Britain’s first scheduled flight taking asylum seekers to Rwanda was due to depart on Tuesday, the government, however, warned against last-minute legal challenges.
Foreign Secretary Liz Truss told Sky News “we are expecting to send the flight later today. “I can’t say exactly how many people will be on the flight. But the really important thing is that we establish the principle.
“There will be people on this flight and if they are not on this flight, they will be on the next flight because we are determined to break the model of the appalling people traffickers.’’
Britain has struck a 120-million-pound (148 million dollars) deal with Rwanda to send some migrants, who had arrived illegally by crossing the Channel in small boats from Europe, to live in the landlocked African country.
The government said the policy was needed to stem the flow of migrants risking their lives in Channel crossings and smash the people-smuggling networks.
However, the plan has horrified political opponents, charities and church leaders who said it was inhumane.
The United Nations’ refugee chief called it “catastrophic”, the entire leadership of the Church of England denounced it as an “immoral policy that shames Britain”.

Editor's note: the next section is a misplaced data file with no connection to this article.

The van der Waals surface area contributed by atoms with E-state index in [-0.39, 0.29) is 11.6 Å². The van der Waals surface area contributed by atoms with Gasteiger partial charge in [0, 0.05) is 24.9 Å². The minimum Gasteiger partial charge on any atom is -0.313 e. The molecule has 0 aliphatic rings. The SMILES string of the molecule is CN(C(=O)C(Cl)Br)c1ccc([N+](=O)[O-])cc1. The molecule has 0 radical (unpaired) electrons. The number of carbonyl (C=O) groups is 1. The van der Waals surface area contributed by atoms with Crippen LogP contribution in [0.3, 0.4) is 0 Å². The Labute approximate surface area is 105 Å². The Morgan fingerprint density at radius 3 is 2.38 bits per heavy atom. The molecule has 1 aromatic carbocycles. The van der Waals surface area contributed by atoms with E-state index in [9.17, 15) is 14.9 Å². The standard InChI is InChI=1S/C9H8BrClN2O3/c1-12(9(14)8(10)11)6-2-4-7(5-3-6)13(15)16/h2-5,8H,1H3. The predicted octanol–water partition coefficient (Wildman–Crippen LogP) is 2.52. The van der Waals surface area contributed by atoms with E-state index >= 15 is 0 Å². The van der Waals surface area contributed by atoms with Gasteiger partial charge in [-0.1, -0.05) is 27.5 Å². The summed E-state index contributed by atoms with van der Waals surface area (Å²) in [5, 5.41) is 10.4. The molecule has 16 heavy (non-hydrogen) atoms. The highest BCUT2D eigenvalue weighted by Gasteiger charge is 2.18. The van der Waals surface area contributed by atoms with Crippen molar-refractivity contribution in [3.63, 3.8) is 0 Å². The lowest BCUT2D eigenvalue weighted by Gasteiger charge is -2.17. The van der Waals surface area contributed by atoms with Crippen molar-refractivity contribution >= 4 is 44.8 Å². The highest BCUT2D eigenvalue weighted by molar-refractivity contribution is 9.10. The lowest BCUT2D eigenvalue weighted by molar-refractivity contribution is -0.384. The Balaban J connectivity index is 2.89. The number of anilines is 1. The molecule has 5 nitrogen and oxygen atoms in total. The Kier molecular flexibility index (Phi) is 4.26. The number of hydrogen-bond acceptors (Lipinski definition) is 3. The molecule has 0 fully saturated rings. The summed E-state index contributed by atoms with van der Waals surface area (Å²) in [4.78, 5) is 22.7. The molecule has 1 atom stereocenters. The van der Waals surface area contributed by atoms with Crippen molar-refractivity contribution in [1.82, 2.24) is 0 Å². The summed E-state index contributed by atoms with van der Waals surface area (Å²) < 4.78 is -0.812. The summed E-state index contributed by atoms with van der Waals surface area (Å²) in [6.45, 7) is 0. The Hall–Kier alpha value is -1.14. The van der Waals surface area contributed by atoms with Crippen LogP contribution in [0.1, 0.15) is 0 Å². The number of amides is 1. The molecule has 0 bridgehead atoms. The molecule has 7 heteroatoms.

The courts have thrown out last-ditch bids by human rights groups and campaigners to halt the first flight, but London’s High Court was set to hear further cases before it departs on Tuesday evening.
Amid legal challenges, only a few people are now scheduled to leave on that first plane.
Some 37 individuals had been scheduled to be removed, which charities said included people fleeing Afghanistan and Syria as well as Iran and Iraq.
However, a string of successful legal challenges has reduced that number to seven, according to charity Care4Calais.
At least, three High Court appeals were still to be heard.
Human rights groups said the policy would put migrants at risk.
The UNHCR has said Rwanda, with human rights record was under scrutiny, and does not have the capacity to process the claims, and there was a risk that some migrants could be returned to countries from which they had fled.
A full hearing to determine the legality of the policy as a whole was due in July.